It’s understandable that the parents and staff at the school would be proud of the institution and its myriad achievements.
But an intensely ugly side to this pride has been revealed over the past year.
When the first victims of sexual abuse at the school came forward in 2016, the fury from parents was palpable.
“How could this happen?” they cried, demanding retribution.
What they didn’t ask was why it took so long to discover the abuse.
The first victims were found by accident. The CCTV footage that revealed the assistant water polo coach’s alleged molestation was only found because a pupil had come to find out what had happened to his missing bag.
More than 30 pupils have since disclosed abuse at the hands of the coach. Why did it take two years for these young survivors to finally open up?
A culture of silence.
It’s a concept that’s been used as an accusation against the school by the victims’ parents for the past year.
They claim abuse, usually physical, has been ingrained in the school’s culture for so long that many pupils are desensitised to the violence, and that they unwittingly allow the cycle to continue.
Those who speak out against the abuse are ostracised and labelled as snitches - seemingly even by some of the school’s teachers.
Because of this, the violence can continue unabated.
Even as far back as 2009, initiation practices at the school made headlines, when a teacher and 12 pupils were criminally charged for rubbing Deep Heat on pupils’ genitals and beating them with cricket bats, hockey sticks and golf clubs.
Initially, only one of the victims came forward to charge his attackers.
The school has claimed the initiation culture has been curbed, but complaints about the Grade 8 camps in recent years led to the school cancelling the 2018 excursion.
But when the rapes took place, many of these teenagers were clearly too frightened to come forward.
It’s no longer debatable as to why.
Gauteng Education MEC, Panyaza Lesufi, acknowledged this week that investigations into teacher misconduct at the school were hindered by the “culture of silence”.
Nine teachers - current and former - were under investigation for racism, further physical abuse and even victimising the pupils who had come forward.
This week, four of these teachers were put on precautionary suspension, though it’s been known for some time that solid evidence had already been found against these particular teachers.
The MEC said there were allegations of another incident of sexual abuse - also involving Deep Heat and private parts - but that no evidence could be found of the incident.
Rather than dismiss the allegations outright, he said: “No evidence was found; we strongly believe that the culture of silence might have played a major role.”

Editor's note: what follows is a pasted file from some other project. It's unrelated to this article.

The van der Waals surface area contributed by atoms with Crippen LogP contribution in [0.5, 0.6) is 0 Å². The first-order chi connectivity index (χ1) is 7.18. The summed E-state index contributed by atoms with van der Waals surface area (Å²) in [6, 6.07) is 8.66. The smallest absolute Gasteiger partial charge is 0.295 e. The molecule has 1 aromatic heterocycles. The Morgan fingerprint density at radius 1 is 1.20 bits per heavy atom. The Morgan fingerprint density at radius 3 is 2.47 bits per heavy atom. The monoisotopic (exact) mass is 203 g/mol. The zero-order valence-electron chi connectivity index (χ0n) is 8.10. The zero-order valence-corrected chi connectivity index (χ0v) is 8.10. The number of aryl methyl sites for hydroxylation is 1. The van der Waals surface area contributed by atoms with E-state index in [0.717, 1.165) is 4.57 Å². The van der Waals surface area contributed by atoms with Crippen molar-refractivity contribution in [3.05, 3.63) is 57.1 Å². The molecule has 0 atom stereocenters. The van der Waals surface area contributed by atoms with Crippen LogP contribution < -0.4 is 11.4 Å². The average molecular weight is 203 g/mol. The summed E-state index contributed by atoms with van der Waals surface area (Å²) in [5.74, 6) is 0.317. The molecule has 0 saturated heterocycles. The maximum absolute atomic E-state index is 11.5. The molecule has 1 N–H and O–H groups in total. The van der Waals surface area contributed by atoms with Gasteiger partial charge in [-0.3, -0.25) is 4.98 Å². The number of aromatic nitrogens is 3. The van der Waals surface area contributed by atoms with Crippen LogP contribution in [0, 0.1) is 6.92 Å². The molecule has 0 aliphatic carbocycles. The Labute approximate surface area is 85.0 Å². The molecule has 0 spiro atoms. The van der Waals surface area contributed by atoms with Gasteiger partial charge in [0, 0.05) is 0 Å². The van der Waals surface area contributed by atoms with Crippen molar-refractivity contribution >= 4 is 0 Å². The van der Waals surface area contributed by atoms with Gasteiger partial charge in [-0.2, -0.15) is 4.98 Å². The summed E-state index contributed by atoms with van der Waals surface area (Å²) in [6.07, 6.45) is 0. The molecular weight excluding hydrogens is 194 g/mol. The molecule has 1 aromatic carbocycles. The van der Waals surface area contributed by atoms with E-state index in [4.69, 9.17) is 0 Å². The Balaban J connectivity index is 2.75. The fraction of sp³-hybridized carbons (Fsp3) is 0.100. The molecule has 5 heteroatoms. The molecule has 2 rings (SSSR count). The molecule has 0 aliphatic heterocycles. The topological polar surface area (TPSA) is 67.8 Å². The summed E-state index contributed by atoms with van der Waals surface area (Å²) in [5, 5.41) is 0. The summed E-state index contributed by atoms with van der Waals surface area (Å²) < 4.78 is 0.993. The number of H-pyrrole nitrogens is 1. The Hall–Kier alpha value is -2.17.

The investigation only began a few months ago, despite complaints being laid with the Gauteng Department of Education (GDE) in 2017.
The former School Governing Body (SGB) was informed at the same time, but did not initiate its own probe, even against the teachers it had chosen to hire. Those who came forward with the accusations were called troublemakers, and angry emails were sent out by the SGB denigrating media coverage of the investigation.
It seemed that rather than worrying about potential predators and racists in their midst, the SGB was more concerned with the school’s reputation being tarnished by media coverage. Ultimately, the department did not rely on the SGB for much assistance, instead summoning a private law firm to conduct the investigation.
When the previous SGB was disbanded, there was hope among the victims’ parents that the new administration put in place would do better. In one of the new SGB’s first public addresses to the parent body, the chairperson, Jim Pooley, said the new administration would do its utmost to protect its pupils and the school’s reputation. However, he concluded his address by saying he would not engage in a “trial by media”.
Fair enough. However, the previous administration went out of its way to downplay media coverage of the horrific misconduct at the school. On the night that Lesufi visited the school last month, when the announcement of four teachers’ misconduct was first announced, I was in attendance.
I did not expect to be approached by a small group of parents who questioned why there was media coverage of the event.
These parents were convinced the teachers were being victimised. By whom, I don’t know. Perhaps by the 15-year-old who had been assaulted?
Maybe the class of boys who had to sit through a teacher’s 45 minute racist, threatening meltdown?
Perhaps the true villains were the pupils who had been molested and were then mocked in front of their peers by teachers?
I had to explain that media coverage of the abuse of Parktown Boys was necessary because of the culture of silence that initially kept them from coming forward.
Children had been sexually abused, and felt they couldn’t come forward.
The same victims were subjected to ridicule and were ignored by the SGB and the GDE for months. How is this not worthy of coverage?
When abusers are held accountable by the justice system - and by the media - there is hope that the abusive behaviour can be halted. I applaud the young men who came forward to fight back against the sexual, physical and verbal abuse they suffered within the institution meant to protect them.
I implore the school and the parents of pupils to worry less about school pride and more about creating a new culture in which violence, abuse and silence will not be tolerated.